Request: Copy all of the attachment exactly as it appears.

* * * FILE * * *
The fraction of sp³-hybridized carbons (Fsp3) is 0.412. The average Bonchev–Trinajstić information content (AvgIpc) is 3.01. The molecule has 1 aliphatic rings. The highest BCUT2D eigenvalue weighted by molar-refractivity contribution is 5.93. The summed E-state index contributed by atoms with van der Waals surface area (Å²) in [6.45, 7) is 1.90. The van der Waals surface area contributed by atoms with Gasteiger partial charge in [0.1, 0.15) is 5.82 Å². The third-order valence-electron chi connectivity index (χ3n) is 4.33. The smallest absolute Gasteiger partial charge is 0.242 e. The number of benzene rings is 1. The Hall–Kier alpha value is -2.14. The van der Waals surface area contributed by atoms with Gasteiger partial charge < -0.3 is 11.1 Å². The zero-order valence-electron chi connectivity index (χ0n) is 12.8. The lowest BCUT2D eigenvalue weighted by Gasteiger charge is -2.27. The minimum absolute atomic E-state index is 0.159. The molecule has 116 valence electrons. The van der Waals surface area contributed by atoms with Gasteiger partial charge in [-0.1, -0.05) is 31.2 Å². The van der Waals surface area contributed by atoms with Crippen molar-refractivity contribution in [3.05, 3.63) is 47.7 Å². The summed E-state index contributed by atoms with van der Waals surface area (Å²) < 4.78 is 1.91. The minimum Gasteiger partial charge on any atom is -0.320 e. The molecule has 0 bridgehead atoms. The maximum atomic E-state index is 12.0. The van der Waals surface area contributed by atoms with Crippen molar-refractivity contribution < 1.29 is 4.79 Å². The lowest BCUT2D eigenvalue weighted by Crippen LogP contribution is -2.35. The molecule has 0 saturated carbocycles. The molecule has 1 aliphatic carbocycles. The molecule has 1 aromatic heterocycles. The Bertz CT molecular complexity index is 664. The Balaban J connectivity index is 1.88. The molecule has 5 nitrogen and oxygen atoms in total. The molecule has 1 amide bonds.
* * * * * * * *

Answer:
The fraction of sp³-hybridized carbons (Fsp3) is 0.412. The average Bonchev–Trinajstić information content (AvgIpc) is 3.01. The molecule has 1 aliphatic rings. The highest BCUT2D eigenvalue weighted by molar-refractivity contribution is 5.93. The summed E-state index contributed by atoms with van der Waals surface area (Å²) in [6.45, 7) is 1.90. The van der Waals surface area contributed by atoms with Gasteiger partial charge in [0.1, 0.15) is 5.82 Å². The third-order valence-electron chi connectivity index (χ3n) is 4.33. The smallest absolute Gasteiger partial charge is 0.242 e. The number of benzene rings is 1. The Hall–Kier alpha value is -2.14. The van der Waals surface area contributed by atoms with Gasteiger partial charge < -0.3 is 11.1 Å². The zero-order valence-electron chi connectivity index (χ0n) is 12.8. The lowest BCUT2D eigenvalue weighted by Gasteiger charge is -2.27. The minimum absolute atomic E-state index is 0.159. The molecule has 116 valence electrons. The van der Waals surface area contributed by atoms with Gasteiger partial charge in [-0.1, -0.05) is 31.2 Å². The van der Waals surface area contributed by atoms with Crippen molar-refractivity contribution in [3.05, 3.63) is 47.7 Å². The summed E-state index contributed by atoms with van der Waals surface area (Å²) < 4.78 is 1.91. The minimum Gasteiger partial charge on any atom is -0.320 e. The molecule has 0 bridgehead atoms. The maximum atomic E-state index is 12.0. The van der Waals surface area contributed by atoms with Crippen molar-refractivity contribution < 1.29 is 4.79 Å². The lowest BCUT2D eigenvalue weighted by Crippen LogP contribution is -2.35. The molecule has 0 saturated carbocycles. The molecule has 1 aliphatic carbocycles. The molecule has 1 aromatic heterocycles. The Bertz CT molecular complexity index is 664. The Balaban J connectivity index is 1.88. The molecule has 5 nitrogen and oxygen atoms in total. The molecule has 1 amide bonds.